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    The excessive and improper use of antibiotics has led to an increasing incidence of bacterial resistance. In Europe the yearly number of infections caused by multidrug resistant bacteria is more than 400.000, each year resulting in 25.000 attributable deaths. Few new antibiotics are in the pipeline of the pharmaceutical industry. Early in the 20th century, bacteriophages were described as entities that can control bacterial populations. Although bacteriophage therapy was developed and practiced in Europe and the former Soviet republics, the use of bacteriophages in clinical setting was neglected in Western Europe since the introduction of traditional antibiotics. Given the worldwide antibiotic crisis there is now a growing interest in making bacteriophage therapy available for use in modern western medicine. Despite the growing interest, access to bacteriophage therapy remains highly problematic. In this paper, we argue that the current state of affairs is morally unacceptable and that all stakeholders (pharmaceutical industry, competent authorities, lawmakers, regulators, and politicians) have the moral duty and the shared responsibility towards making bacteriophage therapy urgently available for all patients in need

    Evaluation of the Stability of Bacteriophages in Different Solutions Suitable for the Production of Magistral Preparations in Belgium

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    In Belgium, the incorporation of phages into magistral preparations for human application has been permitted since 2018. The stability of such preparations is of high importance to guarantee quality and efficacy throughout treatments. We evaluated the ability to preserve infectivity of four different phages active against three different bacterial species in five different buffer and infusion solutions commonly used in medicine and biotechnological manufacturing processes, at two different concentrations (9 and 7 log pfu/mL), stored at 4 °C. DPBS without Ca2+ and Mg2+ was found to be the best option, compared to the other solutions. Suspensions with phage concentrations of 7 log pfu/mL were unsuited as their activity dropped below the effective therapeutic dose (6-9 log pfu/mL), even after one week of storage at 4 °C. Strong variability between phages was observed, with Acinetobacter baumannii phage Acibel004 being stable in four out of five different solutions. We also studied the long term storage of lyophilized staphylococcal phage ISP, and found that the titer could be preserved during a period of almost 8 years when sucrose and trehalose were used as stabilizers. After rehydration of the lyophilized ISP phage in saline, the phage solutions remained stable at 4 °C during a period of 126 days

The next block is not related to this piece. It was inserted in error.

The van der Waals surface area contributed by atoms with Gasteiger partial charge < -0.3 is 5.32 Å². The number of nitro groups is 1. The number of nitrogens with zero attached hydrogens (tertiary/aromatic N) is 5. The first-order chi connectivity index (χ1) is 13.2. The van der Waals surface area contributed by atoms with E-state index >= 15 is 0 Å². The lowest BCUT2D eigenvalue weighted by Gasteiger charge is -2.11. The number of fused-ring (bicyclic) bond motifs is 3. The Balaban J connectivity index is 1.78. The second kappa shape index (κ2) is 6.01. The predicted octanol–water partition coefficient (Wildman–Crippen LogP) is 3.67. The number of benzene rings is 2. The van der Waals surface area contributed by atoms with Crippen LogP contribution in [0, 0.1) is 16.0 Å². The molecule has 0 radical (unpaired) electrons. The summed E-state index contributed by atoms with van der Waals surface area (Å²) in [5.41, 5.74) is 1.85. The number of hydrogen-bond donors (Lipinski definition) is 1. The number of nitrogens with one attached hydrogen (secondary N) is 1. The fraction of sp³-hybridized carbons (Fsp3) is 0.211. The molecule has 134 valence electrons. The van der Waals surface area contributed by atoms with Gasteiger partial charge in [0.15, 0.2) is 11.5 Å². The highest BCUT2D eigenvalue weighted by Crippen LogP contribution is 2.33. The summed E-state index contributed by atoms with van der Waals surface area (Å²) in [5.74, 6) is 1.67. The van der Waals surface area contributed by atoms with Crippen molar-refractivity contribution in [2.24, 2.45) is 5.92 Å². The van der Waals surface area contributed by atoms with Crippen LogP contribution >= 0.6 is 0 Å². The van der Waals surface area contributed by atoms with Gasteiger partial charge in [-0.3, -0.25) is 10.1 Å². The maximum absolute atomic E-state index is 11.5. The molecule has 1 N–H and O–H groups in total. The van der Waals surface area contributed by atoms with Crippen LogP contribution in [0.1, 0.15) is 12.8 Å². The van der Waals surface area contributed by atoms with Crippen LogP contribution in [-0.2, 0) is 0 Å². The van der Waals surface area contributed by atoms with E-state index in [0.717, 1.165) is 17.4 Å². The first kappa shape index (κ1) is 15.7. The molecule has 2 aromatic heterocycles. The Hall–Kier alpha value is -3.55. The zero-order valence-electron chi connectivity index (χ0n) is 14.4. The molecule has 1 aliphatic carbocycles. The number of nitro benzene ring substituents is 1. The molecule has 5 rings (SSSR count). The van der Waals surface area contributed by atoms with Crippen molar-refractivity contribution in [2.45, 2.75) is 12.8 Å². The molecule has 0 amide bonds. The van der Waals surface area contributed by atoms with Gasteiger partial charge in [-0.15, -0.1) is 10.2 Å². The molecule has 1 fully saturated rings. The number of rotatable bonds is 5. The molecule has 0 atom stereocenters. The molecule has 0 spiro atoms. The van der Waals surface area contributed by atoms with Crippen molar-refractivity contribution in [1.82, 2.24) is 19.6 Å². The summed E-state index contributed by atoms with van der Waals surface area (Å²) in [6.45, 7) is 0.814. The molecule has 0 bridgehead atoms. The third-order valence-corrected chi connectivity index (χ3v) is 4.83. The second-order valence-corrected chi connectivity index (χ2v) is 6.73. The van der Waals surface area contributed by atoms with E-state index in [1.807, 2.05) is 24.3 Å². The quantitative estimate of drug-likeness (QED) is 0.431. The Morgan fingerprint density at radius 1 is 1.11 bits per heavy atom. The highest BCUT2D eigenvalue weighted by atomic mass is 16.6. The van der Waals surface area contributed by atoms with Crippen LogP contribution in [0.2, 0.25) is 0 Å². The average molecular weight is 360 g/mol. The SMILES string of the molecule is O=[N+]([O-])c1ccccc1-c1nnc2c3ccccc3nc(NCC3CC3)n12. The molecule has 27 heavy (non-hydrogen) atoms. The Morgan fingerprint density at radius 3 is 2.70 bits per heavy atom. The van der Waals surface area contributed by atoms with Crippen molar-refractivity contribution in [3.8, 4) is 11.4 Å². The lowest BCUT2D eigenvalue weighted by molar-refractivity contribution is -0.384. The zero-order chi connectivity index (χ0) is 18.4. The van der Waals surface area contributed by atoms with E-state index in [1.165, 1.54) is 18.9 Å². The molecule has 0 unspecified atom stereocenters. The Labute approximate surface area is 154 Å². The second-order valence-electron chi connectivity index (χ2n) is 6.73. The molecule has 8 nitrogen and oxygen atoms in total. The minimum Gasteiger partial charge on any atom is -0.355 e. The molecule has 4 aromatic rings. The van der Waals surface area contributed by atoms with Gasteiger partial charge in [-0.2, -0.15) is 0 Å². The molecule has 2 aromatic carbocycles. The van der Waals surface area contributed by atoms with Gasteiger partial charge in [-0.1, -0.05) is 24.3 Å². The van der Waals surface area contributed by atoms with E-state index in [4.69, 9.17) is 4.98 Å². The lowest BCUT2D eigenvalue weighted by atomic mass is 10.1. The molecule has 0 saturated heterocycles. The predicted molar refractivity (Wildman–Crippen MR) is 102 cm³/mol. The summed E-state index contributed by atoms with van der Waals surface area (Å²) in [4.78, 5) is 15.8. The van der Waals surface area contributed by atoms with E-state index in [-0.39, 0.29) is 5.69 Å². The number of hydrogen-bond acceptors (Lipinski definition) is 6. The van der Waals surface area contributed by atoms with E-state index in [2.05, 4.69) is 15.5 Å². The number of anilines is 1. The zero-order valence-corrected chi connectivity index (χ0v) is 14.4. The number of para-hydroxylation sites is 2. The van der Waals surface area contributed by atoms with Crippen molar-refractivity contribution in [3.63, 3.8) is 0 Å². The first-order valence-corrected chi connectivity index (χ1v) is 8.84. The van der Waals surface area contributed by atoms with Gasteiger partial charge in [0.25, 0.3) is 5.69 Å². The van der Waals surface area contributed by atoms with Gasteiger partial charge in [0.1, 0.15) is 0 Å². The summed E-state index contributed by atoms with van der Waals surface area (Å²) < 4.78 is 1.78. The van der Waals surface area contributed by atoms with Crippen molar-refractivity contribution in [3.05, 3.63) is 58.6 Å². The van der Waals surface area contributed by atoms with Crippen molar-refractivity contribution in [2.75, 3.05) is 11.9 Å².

Potential release of aluminum and other metals by food-grade aluminum foil used for skin allograft cryo preservation

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    Since 1991, the skin bank of the Queen Astrid Military Hospital uses food-grade aluminum foil as a primary support for storing cryo preserved human donor skin (511 donors). The possible release of heavy metals into the cryo preservation media (30% (v/v) glycerol in physiological water) and the possible impact this release could have on the quality of the cryo preserved donor skin was evaluated. Aluminum was the principal detection target. Possible contaminants of the aluminum foil as such (arsenic, cadmium, chromium and lead) were also investigated. The evaluation was set up after a Belgian Competent Authority inspection remark. Aluminum was detected at a concentration of 1.4 mg/l, arsenic and lead were not detected, while cadmium and chromium were detected in trace element quantities. An histological analysis revealed no differences between cryo preserved and fresh donor skin. No adverse reactions in patients, related to the presence of aluminum or heavy metal traces, were reported since the introduction of the cryo preserved donor skin in our burn wound centre